“It was chaos. It was chaos, chaos. And granted in one area in particular, the Central Ward on Springfield Avenue. And you saw it, you saw it coming. And when the state police come in on day two and the Guard came in and the State Police, they did what they could, but those of us in Newark, we were ill-prepared. We had no equipment, we had no training, we didn’t even have radios, we had no helmets. People were bringing in their own helmets. There were guys bringing in their own shotguns, those that were hunters. We didn’t have enough of that to go around. And then after awhile you hear more gunfire, you hear the gunfire and didn’t know where it came from. And you got some cops and other folks who are just firing back. Why? We didn’t see anything, but you heard more and more gunfire than the police officer was killed, Freddy Toto and then the firefighter was killed and that just kind of changed everything. There was a lot of bitterness on both sides, both the cops and the public, of course. And then of course when calm was restored, to a degree, the State Police left,” Fontoura said.
By the third day, the National Guard had arrived.
“I saw police, National Guards, police riding through the streets with tanks pointed at us which I never saw that before. Guns pointed at us and riding up and down the street and we didn’t understand that. We didn’t understand why was there someone trying to help, instead of why were were the criminals. We lived there,” said King.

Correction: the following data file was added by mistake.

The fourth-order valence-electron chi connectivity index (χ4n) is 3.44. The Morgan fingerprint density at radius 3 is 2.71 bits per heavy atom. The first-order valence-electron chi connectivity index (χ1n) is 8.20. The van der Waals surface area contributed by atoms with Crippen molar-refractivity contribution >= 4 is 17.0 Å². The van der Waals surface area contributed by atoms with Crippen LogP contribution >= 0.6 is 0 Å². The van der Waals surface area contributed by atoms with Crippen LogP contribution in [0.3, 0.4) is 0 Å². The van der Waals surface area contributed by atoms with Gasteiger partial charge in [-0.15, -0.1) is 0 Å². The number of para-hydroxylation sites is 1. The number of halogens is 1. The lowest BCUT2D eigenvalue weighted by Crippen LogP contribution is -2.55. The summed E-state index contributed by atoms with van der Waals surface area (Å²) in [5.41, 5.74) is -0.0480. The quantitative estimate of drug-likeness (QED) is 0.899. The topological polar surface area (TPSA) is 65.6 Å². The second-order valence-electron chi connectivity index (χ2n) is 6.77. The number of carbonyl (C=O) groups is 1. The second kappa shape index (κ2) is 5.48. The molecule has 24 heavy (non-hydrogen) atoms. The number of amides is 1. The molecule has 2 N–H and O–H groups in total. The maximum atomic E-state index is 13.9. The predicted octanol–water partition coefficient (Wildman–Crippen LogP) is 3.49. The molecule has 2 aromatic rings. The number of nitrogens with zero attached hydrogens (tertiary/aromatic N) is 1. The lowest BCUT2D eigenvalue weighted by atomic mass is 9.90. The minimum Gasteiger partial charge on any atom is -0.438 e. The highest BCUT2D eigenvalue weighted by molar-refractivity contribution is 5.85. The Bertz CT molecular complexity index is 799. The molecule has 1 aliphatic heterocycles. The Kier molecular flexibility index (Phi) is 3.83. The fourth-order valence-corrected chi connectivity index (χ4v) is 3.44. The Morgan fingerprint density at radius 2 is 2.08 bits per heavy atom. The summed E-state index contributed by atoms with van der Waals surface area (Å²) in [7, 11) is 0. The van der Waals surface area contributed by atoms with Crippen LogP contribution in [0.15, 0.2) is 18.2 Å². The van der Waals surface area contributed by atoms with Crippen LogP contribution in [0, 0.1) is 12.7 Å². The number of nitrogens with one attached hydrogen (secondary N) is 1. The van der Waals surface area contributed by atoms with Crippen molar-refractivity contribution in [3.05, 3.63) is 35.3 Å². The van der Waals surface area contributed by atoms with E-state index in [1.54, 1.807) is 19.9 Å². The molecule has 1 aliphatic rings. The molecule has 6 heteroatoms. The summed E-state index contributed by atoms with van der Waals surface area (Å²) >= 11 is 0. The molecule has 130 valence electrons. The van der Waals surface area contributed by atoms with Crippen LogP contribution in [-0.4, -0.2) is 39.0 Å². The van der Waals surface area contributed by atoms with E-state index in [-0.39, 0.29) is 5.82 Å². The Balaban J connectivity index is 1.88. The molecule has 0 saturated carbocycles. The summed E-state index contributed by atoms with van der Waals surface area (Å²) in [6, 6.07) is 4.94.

Gunfire echoed through the city and the pain ricocheted as fast as the bullets that killed an 8-year-old taking out the trash, a police office and firefighter. The indelible images would haunt this city for five decades.
On the 30th anniversary, Newark residents erected a monument here on Springfield Avenue, a monument with the names of the men, women and children lost during those violent days, including Eloise Spellman, who lived and died in Hayes Homes.
Spellman was the mother of 11 living on the tenth floor. National guardsmen and state police riddled the building with bullets saying they were responding to sniper fire.
“She had little babies. All her children in living room and a bullet comes through and shoots and kills her and their lives are destroyed forever,” said King.
Fifty years later, Newark has more than 100,000 fewer residents, no more high-rise public housing, an un-ending battle over affordable housing and economic opportunity for its citizens, a police force under a federal monitor to reform and under a mayor who’s a native son.
“I’m very proud of the work that he’s doing and the fact that he understand that public safety is, and who knew that Ras Baraka would be the guy to understand that public safety is the number one issue. And he began to rebuild the police department — the right way,” Fontoura said.
But were opportunities to learn from ’67 lost?
What did America learn from the Newark riots? “Not enough, because America’s priorities have not changed. American’s priorities have not changed to build and re-build the cities,” Williams said.
Newark – 50 years after the riots.